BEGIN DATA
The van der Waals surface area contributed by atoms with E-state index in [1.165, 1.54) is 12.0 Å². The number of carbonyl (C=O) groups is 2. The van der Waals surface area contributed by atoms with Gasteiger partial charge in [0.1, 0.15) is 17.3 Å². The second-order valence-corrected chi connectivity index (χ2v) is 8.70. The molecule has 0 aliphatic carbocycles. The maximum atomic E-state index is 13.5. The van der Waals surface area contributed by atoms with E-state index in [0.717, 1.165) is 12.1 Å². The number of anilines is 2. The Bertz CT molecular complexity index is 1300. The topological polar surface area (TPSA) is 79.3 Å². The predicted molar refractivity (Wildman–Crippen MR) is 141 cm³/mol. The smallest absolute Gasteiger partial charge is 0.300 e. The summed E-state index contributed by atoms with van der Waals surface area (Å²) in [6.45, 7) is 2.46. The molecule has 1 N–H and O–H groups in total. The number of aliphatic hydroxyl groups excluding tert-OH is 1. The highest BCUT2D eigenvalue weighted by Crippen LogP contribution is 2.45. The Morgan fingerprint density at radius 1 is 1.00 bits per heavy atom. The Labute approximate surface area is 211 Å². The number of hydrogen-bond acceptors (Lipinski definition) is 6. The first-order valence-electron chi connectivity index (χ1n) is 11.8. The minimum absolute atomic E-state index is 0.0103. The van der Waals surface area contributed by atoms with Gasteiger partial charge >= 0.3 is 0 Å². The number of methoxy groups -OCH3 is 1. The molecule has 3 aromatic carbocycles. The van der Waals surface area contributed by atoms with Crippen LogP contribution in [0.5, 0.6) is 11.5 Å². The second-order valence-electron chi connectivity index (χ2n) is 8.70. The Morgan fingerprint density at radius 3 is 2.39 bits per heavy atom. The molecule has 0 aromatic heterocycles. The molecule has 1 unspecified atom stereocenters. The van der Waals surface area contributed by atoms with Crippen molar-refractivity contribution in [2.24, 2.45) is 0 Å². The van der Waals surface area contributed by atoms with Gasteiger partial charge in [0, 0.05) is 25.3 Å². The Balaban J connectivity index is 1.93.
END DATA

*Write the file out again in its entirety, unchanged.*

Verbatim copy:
The van der Waals surface area contributed by atoms with E-state index in [1.165, 1.54) is 12.0 Å². The number of carbonyl (C=O) groups is 2. The van der Waals surface area contributed by atoms with Gasteiger partial charge in [0.1, 0.15) is 17.3 Å². The second-order valence-corrected chi connectivity index (χ2v) is 8.70. The molecule has 0 aliphatic carbocycles. The maximum atomic E-state index is 13.5. The van der Waals surface area contributed by atoms with E-state index in [0.717, 1.165) is 12.1 Å². The number of anilines is 2. The Bertz CT molecular complexity index is 1300. The topological polar surface area (TPSA) is 79.3 Å². The predicted molar refractivity (Wildman–Crippen MR) is 141 cm³/mol. The smallest absolute Gasteiger partial charge is 0.300 e. The summed E-state index contributed by atoms with van der Waals surface area (Å²) in [6.45, 7) is 2.46. The molecule has 1 N–H and O–H groups in total. The number of aliphatic hydroxyl groups excluding tert-OH is 1. The highest BCUT2D eigenvalue weighted by Crippen LogP contribution is 2.45. The Morgan fingerprint density at radius 1 is 1.00 bits per heavy atom. The Labute approximate surface area is 211 Å². The number of hydrogen-bond acceptors (Lipinski definition) is 6. The first-order valence-electron chi connectivity index (χ1n) is 11.8. The minimum absolute atomic E-state index is 0.0103. The van der Waals surface area contributed by atoms with Gasteiger partial charge >= 0.3 is 0 Å². The number of methoxy groups -OCH3 is 1. The molecule has 3 aromatic carbocycles. The van der Waals surface area contributed by atoms with Crippen LogP contribution in [0.5, 0.6) is 11.5 Å². The second-order valence-electron chi connectivity index (χ2n) is 8.70. The Morgan fingerprint density at radius 3 is 2.39 bits per heavy atom. The molecule has 0 aromatic heterocycles. The molecule has 1 unspecified atom stereocenters. The van der Waals surface area contributed by atoms with Crippen molar-refractivity contribution in [2.24, 2.45) is 0 Å². The van der Waals surface area contributed by atoms with Gasteiger partial charge in [0, 0.05) is 25.3 Å². The Balaban J connectivity index is 1.93.